Antibiotics for urinary tract infections (UTIs)
|Generic Name||Brand Name|
|nitrofurantoin||Furadantin, Macrobid, Macrodantin|
|sulfamethoxazole with trimethoprim||Bactrim, Septra|
How It Works
These medicines kill the bacteria that commonly cause urinary tract infections (UTIs).
Most antibiotics come in pill or liquid form. Some may be given as a shot. The doctor may give this medicine in the vein (intravenously) if you have a severe kidney infection.
Why It Is Used
Antibiotics treat a UTI. And they prevent complications of infection such as kidney damage.
Antibiotics also prevent UTIs. The doctor might prescribe preventive antibiotic therapy for:
- Women who have recurrent UTIs (at least two UTIs in 6 months or three UTIs in 1 year).
- Pregnant women who had recurrent UTIs before getting pregnant or during pregnancy.
- People who have spinal cord injuries or other nervous system conditions that affect urination.
- People who have had a kidney transplant.
- People who are going to have surgery involving the urinary tract.
How Well It Works
Antibiotics are effective for most UTIs. With these medicines, you can expect relief of symptoms in 2 to 3 days.1
When taken as preventive therapy, antibiotics also reduce the number of recurrent UTIs. But studies show that this kind of treatment is short-acting. When you stop taking an antibiotic, you are likely to get another UTI.2
Common side effects of antibiotics are:
- Skin rash.
- Upset stomach.
Ciprofloxacin, nitrofurantoin, levofloxacin, and sulfamethoxazole with trimethoprim can cause you to be more sensitive to the sun. This can make it easier to get a sunburn.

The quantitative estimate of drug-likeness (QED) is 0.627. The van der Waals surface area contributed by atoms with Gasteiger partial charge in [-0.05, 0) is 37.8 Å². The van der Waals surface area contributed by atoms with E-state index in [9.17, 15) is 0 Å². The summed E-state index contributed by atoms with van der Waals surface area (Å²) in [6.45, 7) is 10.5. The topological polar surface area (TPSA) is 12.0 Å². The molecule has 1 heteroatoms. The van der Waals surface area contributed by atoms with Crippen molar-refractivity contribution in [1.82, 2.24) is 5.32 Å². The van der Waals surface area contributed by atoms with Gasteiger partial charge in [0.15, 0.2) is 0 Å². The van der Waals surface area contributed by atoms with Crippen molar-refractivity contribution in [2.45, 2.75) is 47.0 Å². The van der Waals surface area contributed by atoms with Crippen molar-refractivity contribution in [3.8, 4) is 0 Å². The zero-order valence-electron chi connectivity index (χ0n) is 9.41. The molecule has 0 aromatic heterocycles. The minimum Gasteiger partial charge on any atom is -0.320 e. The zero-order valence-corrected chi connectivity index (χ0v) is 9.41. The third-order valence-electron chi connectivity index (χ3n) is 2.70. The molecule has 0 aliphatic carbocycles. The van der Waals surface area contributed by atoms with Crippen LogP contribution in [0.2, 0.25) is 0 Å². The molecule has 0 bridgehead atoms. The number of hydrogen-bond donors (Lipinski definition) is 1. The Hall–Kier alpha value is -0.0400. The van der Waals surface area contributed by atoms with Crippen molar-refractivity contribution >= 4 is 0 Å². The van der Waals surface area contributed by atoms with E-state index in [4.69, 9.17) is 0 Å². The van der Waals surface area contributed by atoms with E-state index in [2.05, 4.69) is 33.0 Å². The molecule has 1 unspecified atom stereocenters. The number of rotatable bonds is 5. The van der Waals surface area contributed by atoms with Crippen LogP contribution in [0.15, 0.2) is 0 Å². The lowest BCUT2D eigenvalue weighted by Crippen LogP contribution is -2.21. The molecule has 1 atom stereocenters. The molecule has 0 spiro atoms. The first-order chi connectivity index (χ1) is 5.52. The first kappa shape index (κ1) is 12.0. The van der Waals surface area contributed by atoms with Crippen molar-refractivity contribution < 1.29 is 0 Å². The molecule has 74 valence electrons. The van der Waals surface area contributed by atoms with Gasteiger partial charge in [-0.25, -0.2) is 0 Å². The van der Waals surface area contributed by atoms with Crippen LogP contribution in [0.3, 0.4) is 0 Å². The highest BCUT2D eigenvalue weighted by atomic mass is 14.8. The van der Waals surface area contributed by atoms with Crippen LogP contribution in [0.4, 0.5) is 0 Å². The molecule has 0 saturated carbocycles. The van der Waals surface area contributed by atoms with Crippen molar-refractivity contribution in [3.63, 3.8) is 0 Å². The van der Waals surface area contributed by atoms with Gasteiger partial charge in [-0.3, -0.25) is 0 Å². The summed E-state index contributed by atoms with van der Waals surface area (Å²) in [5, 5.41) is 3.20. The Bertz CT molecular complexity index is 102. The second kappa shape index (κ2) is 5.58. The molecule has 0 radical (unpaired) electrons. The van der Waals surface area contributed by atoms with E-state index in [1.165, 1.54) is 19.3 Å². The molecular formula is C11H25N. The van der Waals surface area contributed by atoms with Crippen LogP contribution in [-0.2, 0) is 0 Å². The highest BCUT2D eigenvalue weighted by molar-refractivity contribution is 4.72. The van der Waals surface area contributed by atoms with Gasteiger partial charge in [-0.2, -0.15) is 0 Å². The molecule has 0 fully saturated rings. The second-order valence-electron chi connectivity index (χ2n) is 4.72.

- Avoid direct sunlight and sunlamps while you are taking this medicine and for 5 days after you have stopped taking it.
- Most sunscreens do not block enough of the ultraviolet rays to prevent a reaction to the sun (phototoxic reaction). If you cannot stay out of direct sunlight, cover as much of your body as you can with clothes.
Ciprofloxacin and levofloxacin increase the risk of a tendon rupture or other tendon damage. If you have sudden pain or swelling around your ankle, shoulder, elbow, or hand while you are taking one of these medicines, tell your doctor. Do not exercise until your doctor says it is okay.
See Drug Reference for a full list of side effects. (Drug Reference is not available in all systems.)
What To Think About
Some of these medicines may not be safe to take during pregnancy. Make sure you tell your doctor if you are or could be pregnant.
Be sure to take all of the medicine your doctor gives you. Do this even if you feel better. If you do not take all of your medicine as prescribed, the infection may return. Not taking the full course of antibiotics also encourages the development of bacteria that are resistant to antibiotics. This makes antibiotics less effective. And it makes bacterial infections harder to treat.
Antibiotic resistance among bacteria that cause UTIs has increased steadily in recent decades. You and your doctor may have to try different antibiotics, and different combinations of antibiotics, to find the right medicine that will kill the bacteria that is causing your UTI. Before you start a new antibiotic, your doctor may use results of urine tests to help select a medicine.
Last Updated: June 8, 2009